Andrew A. Butler, Ph.D.

Professor
Pharmacological and Physiological Science


Education

Undergraduate training

Ph.D., University of Auckland, Auckland, New Zealand (1995)

Postgraduate Training

Diabetes Branch, National Institutes of Diabetes & Digestive & Kidney Diseases, National Institutes of Health, Bethesda, MD (1995-1998)

Vollum Institute, Oregon Health & Science University, Portland, OR (1998-2001)

Research

Neural “nutrient sensing networks” control ingestive behaviors and metabolism to maintain metabolic homeostasis and a healthy body weight. The central nervous melanocortin system is a critical component of this network. Mutations that impair the activity of this system cause a hyperphagic obesity syndrome in humans, suggesting that it may be a target for developing treatment for obesity and associated metabolic diseases. Our group uses genetically modified mice to investigate the role of melanocortin receptors in maintaining metabolic homeostasis. We are mainly interested in the melanocortin-3 receptor (MC3Rs), a poorly understood component of the central nervous melanocortin system. Our results suggest MC3Rs play an essential role in adapting ingestive behaviors and metabolism to nutrient scarcity.

During our investigations of melanocortin receptor deficient mice, we identified a new peptide hormone (adropin) that is involved in metabolic homeostasis. Plasma levels of adropin are regulated by food intake and dietary macronutrients. Our data suggests adropin plays a role in regulating fuel selection (fats or glucose). Significantly, low plasma levels of adropin in humans may be a risk factor for the metabolic diseases with insulin resistance as a defining feature that are associated with obesity. This novel hormone may therefore be a promising lead in the development of new therapies for type 2 diabetes.

Publications

St-Onge MP, Shechter A, Shlisky J, Tam CS, Gao S, Ravussin E, Butler AA. Fasting plasma adropin concentrations correlate with fat consumption in human females. Obesity (Silver Spring). 2014 Apr;22(4):1056-63.

Girardet C, Butler AA. Neural melanocortin receptors in obesity and related metabolic disorders.  Biochim Biophys Acta. 2014 Mar;1842(3):482-94.

Butler AA, Tam CS, Stanhope KL, Wolfe BM, Ali MR, O'Keeffe M, St-Onge MP, Ravussin E, Havel PJ.  Low circulating adropin concentrations with obesity and aging correlate with risk factors for metabolic disease and increase after gastric bypass surgery in humans. J Clin Endocrinol Metab. 2012 Oct;97(10):3783-91.

Begriche K, Levasseur PR, Zhang J, Rossi J, Skorupa D, Solt LA, Young B, Burris TP, Marks DL, Mynatt RL, Butler AA. Genetic dissection of the functions of the melanocortin-3 receptor, a seven-transmembrane G-protein-coupled receptor, suggests roles for central and peripheral receptors in energy homeostasis. J Biol Chem. 2011 Nov 25;286(47):40771-81.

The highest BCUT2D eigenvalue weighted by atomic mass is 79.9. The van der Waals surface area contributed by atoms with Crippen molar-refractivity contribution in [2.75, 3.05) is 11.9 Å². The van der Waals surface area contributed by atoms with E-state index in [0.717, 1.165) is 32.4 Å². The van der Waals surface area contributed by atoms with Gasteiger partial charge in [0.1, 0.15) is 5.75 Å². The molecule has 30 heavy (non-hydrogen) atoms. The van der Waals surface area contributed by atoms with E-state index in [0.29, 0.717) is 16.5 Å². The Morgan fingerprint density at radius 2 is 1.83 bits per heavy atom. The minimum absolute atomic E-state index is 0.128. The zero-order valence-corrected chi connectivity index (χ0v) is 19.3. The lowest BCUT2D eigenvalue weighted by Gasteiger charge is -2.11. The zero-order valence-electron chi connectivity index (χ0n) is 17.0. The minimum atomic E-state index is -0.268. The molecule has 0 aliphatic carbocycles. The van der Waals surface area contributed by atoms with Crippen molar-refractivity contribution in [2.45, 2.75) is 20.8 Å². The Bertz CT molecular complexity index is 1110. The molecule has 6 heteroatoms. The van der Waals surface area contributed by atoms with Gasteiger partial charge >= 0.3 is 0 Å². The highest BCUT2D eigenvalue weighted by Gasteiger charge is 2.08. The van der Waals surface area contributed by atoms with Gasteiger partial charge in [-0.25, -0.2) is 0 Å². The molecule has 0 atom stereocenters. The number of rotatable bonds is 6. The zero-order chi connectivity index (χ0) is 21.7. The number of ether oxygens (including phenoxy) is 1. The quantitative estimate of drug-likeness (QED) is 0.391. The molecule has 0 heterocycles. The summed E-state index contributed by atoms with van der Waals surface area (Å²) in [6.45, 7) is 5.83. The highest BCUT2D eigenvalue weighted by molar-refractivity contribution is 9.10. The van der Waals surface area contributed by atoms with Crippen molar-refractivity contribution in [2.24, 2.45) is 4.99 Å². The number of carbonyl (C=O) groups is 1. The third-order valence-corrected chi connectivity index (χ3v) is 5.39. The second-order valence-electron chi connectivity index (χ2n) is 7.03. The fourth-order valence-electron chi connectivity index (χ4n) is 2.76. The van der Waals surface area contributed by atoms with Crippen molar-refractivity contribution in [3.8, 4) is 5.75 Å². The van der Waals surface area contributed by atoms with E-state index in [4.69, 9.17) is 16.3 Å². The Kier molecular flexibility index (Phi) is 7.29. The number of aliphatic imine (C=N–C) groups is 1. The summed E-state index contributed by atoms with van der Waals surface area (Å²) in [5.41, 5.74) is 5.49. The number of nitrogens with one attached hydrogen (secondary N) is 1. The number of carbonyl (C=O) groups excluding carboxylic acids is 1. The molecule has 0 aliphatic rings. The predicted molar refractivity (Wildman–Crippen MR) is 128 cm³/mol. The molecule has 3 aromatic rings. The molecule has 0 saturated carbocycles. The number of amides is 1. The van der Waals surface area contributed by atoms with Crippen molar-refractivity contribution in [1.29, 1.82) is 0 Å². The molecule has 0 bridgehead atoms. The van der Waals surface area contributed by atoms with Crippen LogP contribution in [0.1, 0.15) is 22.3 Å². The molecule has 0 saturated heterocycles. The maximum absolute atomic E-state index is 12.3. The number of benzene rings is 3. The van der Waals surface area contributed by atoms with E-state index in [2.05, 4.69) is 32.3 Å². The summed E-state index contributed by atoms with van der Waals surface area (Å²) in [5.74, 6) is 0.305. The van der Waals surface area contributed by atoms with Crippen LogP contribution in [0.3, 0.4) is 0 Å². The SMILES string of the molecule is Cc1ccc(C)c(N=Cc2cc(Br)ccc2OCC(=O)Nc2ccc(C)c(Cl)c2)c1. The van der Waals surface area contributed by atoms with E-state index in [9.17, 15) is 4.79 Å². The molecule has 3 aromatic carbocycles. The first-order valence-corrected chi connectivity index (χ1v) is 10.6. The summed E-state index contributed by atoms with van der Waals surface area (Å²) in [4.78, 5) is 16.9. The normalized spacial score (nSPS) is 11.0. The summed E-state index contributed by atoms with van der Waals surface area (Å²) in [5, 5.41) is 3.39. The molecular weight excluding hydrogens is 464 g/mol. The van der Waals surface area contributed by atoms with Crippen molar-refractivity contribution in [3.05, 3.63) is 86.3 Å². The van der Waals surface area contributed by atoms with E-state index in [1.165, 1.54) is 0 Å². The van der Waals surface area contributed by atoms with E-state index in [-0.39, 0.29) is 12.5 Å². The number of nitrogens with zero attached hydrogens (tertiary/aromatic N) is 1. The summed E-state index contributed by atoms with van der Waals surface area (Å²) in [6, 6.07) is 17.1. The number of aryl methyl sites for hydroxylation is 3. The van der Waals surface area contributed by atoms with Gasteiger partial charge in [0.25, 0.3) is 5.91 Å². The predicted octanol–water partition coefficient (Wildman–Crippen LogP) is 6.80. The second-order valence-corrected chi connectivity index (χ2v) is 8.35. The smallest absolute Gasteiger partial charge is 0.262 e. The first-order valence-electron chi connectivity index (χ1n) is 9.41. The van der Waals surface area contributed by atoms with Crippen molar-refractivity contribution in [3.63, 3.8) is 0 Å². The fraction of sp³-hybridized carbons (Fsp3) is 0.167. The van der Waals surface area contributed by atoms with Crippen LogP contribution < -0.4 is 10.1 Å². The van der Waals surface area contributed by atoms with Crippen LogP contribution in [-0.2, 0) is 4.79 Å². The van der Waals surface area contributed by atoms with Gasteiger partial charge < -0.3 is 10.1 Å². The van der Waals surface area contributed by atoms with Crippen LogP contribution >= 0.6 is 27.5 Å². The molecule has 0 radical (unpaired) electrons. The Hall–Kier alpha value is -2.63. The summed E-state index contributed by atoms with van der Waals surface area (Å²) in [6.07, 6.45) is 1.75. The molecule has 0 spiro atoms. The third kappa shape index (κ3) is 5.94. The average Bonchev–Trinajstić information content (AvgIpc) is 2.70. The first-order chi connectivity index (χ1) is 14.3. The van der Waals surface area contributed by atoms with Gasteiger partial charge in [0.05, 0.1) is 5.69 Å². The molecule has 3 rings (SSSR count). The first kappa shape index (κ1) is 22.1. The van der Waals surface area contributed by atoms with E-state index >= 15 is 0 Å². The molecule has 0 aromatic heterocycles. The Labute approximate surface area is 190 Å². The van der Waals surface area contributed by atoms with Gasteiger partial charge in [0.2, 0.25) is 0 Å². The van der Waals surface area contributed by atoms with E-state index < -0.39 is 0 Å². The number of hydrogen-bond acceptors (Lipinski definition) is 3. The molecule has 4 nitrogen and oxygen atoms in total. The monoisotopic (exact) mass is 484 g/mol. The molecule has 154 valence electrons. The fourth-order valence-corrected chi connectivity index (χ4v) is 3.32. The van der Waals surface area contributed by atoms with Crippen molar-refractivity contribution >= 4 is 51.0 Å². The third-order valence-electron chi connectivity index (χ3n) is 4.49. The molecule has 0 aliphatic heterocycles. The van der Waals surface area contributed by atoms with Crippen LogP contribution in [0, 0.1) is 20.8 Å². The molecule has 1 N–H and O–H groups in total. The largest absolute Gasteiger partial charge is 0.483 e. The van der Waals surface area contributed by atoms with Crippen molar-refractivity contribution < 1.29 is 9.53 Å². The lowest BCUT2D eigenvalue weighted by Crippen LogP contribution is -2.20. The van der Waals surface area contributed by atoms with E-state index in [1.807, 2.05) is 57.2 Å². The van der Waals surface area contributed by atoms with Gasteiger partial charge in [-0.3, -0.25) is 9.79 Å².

Butler AA, Kozak LP. A recurring problem with the analysis of energy expenditure in genetic models expressing lean and obese phenotypes. Diabetes. 2010 Feb;59(2):323-9.

Sutton GM, Begriche K, Kumar KG, Gimble JM, Perez-Tilve D, Nogueiras R, McMillan RP, Hulver MW, Tschöp MH, Butler AA. Central nervous system melanocortin-3 receptors are required for synchronizing metabolism during entrainment to restricted feeding during the light cycle. FASEB J. 2010 Mar;24(3):862-72

Kumar KG, Trevaskis JL, Lam DD, Sutton GM, Koza RA, Chouljenko VN, Kousoulas KG, Rogers PM, Kesterson RA, Thearle M, Ferrante AW Jr, Mynatt RL, Burris TP, Dong JZ, Halem HA, Culler MD, Heisler LK, Stephens JM, Butler AA. Identification of adropin as a secreted factor linking dietary macronutrient intake with energy homeostasis and lipid metabolism. Cell Metab. 2008 Dec;8(6):468-81.

Sutton GM, Perez-Tilve D, Nogueiras R, Fang J, Kim JK, Cone RD, Gimble JM, Tschöp MH, Butler AA. The melanocortin-3 receptor is required for entrainment to meal intake. J Neurosci. 2008 Nov 26;28(48):12946-55.

Zhou L*, Sutton GM*, Rochford JJ, Semple RK, Lam DD, Oksanen LJ, Thornton-Jones ZD, Clifton PG, Yueh CY, Evans ML, McCrimmon RJ, Elmquist JK*, Butler AA*, Heisler LK*. Serotonin 2C receptor agonists improve type 2 diabetes via melanocortin-4 receptor signaling pathways. Cell Metab. 2007 Nov;6(5):398-405.  * equal contributors.

Sutton GM, Trevaskis JL, Hulver MW, McMillan RP, Markward NJ, Babin MJ, Meyer EA, Butler AA. Diet-genotype interactions in the development of the obese, insulin-resistant phenotype of C57BL/6J mice lacking melanocortin-3 or -4 receptors. Endocrinology. 2006 May;147(5):2183-96.

Honors and Awards

Junior Faculty Award, American Diabetes Association
Lilly Scientific Achievement Award, The Obesity Society

Professional Organizations and Associations

American Diabetes Association
The Endocrine Society

EDITORIAL BOARDS

Endocrinology
Consulting Editor
Journal of Clinical Investigation; Diabetes, Biochemical Journal